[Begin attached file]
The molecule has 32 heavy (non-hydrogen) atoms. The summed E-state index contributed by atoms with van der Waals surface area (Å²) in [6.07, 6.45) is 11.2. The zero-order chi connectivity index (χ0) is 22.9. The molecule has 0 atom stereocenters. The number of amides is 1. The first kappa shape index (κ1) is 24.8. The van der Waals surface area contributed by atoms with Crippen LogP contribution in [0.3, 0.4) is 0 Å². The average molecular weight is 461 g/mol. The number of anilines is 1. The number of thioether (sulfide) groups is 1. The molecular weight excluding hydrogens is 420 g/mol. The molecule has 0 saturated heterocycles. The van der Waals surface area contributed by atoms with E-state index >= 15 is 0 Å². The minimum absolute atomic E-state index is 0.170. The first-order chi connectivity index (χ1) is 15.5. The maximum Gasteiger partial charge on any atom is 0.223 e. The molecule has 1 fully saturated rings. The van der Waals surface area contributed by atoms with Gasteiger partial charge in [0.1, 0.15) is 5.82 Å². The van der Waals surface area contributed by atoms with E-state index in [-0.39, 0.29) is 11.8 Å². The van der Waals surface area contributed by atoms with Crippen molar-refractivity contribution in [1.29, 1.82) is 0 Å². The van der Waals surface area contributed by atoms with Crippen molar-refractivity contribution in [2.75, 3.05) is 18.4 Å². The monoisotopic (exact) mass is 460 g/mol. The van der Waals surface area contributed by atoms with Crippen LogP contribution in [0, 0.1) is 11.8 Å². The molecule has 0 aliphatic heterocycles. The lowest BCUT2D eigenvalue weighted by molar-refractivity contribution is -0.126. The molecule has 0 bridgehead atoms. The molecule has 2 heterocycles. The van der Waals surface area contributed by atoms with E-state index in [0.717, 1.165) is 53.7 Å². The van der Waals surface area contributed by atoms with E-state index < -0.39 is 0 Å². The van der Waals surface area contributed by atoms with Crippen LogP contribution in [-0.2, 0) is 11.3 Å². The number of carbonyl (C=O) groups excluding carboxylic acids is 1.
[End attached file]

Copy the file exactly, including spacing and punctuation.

The molecule has 32 heavy (non-hydrogen) atoms. The summed E-state index contributed by atoms with van der Waals surface area (Å²) in [6.07, 6.45) is 11.2. The zero-order chi connectivity index (χ0) is 22.9. The molecule has 0 atom stereocenters. The number of amides is 1. The first kappa shape index (κ1) is 24.8. The van der Waals surface area contributed by atoms with Crippen LogP contribution in [0.3, 0.4) is 0 Å². The average molecular weight is 461 g/mol. The number of anilines is 1. The number of thioether (sulfide) groups is 1. The molecular weight excluding hydrogens is 420 g/mol. The molecule has 0 saturated heterocycles. The van der Waals surface area contributed by atoms with E-state index >= 15 is 0 Å². The minimum absolute atomic E-state index is 0.170. The first-order chi connectivity index (χ1) is 15.5. The maximum Gasteiger partial charge on any atom is 0.223 e. The molecule has 1 fully saturated rings. The van der Waals surface area contributed by atoms with Gasteiger partial charge in [0.1, 0.15) is 5.82 Å². The van der Waals surface area contributed by atoms with E-state index in [-0.39, 0.29) is 11.8 Å². The van der Waals surface area contributed by atoms with Crippen molar-refractivity contribution in [1.29, 1.82) is 0 Å². The van der Waals surface area contributed by atoms with Crippen molar-refractivity contribution in [2.75, 3.05) is 18.4 Å². The monoisotopic (exact) mass is 460 g/mol. The van der Waals surface area contributed by atoms with Crippen LogP contribution in [0, 0.1) is 11.8 Å². The molecule has 0 aliphatic heterocycles. The lowest BCUT2D eigenvalue weighted by molar-refractivity contribution is -0.126. The molecule has 0 bridgehead atoms. The molecule has 2 heterocycles. The van der Waals surface area contributed by atoms with E-state index in [0.717, 1.165) is 53.7 Å². The van der Waals surface area contributed by atoms with E-state index < -0.39 is 0 Å². The van der Waals surface area contributed by atoms with Crippen LogP contribution in [-0.2, 0) is 11.3 Å². The number of carbonyl (C=O) groups excluding carboxylic acids is 1.